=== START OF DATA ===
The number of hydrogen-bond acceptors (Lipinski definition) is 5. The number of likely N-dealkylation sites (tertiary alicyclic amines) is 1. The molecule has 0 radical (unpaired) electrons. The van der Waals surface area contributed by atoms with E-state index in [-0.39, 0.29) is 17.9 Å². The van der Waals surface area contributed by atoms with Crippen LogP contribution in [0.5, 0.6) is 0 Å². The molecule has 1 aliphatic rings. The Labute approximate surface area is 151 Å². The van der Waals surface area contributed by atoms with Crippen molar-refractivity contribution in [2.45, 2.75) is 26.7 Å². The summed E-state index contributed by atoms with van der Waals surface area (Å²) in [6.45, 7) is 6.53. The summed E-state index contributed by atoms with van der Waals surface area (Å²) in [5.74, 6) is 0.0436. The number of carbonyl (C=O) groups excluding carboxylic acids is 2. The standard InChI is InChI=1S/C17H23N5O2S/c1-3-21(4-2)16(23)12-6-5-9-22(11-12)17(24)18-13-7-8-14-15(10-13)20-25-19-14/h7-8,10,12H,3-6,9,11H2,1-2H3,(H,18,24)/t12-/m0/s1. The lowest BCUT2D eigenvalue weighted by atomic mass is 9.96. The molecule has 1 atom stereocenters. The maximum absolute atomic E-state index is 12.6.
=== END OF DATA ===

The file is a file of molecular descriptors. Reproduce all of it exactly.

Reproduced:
The number of hydrogen-bond acceptors (Lipinski definition) is 5. The number of likely N-dealkylation sites (tertiary alicyclic amines) is 1. The molecule has 0 radical (unpaired) electrons. The van der Waals surface area contributed by atoms with E-state index in [-0.39, 0.29) is 17.9 Å². The van der Waals surface area contributed by atoms with Crippen LogP contribution in [0.5, 0.6) is 0 Å². The molecule has 1 aliphatic rings. The Labute approximate surface area is 151 Å². The van der Waals surface area contributed by atoms with Crippen molar-refractivity contribution in [2.45, 2.75) is 26.7 Å². The summed E-state index contributed by atoms with van der Waals surface area (Å²) in [6.45, 7) is 6.53. The summed E-state index contributed by atoms with van der Waals surface area (Å²) in [5.74, 6) is 0.0436. The number of carbonyl (C=O) groups excluding carboxylic acids is 2. The standard InChI is InChI=1S/C17H23N5O2S/c1-3-21(4-2)16(23)12-6-5-9-22(11-12)17(24)18-13-7-8-14-15(10-13)20-25-19-14/h7-8,10,12H,3-6,9,11H2,1-2H3,(H,18,24)/t12-/m0/s1. The lowest BCUT2D eigenvalue weighted by atomic mass is 9.96. The molecule has 1 atom stereocenters. The maximum absolute atomic E-state index is 12.6.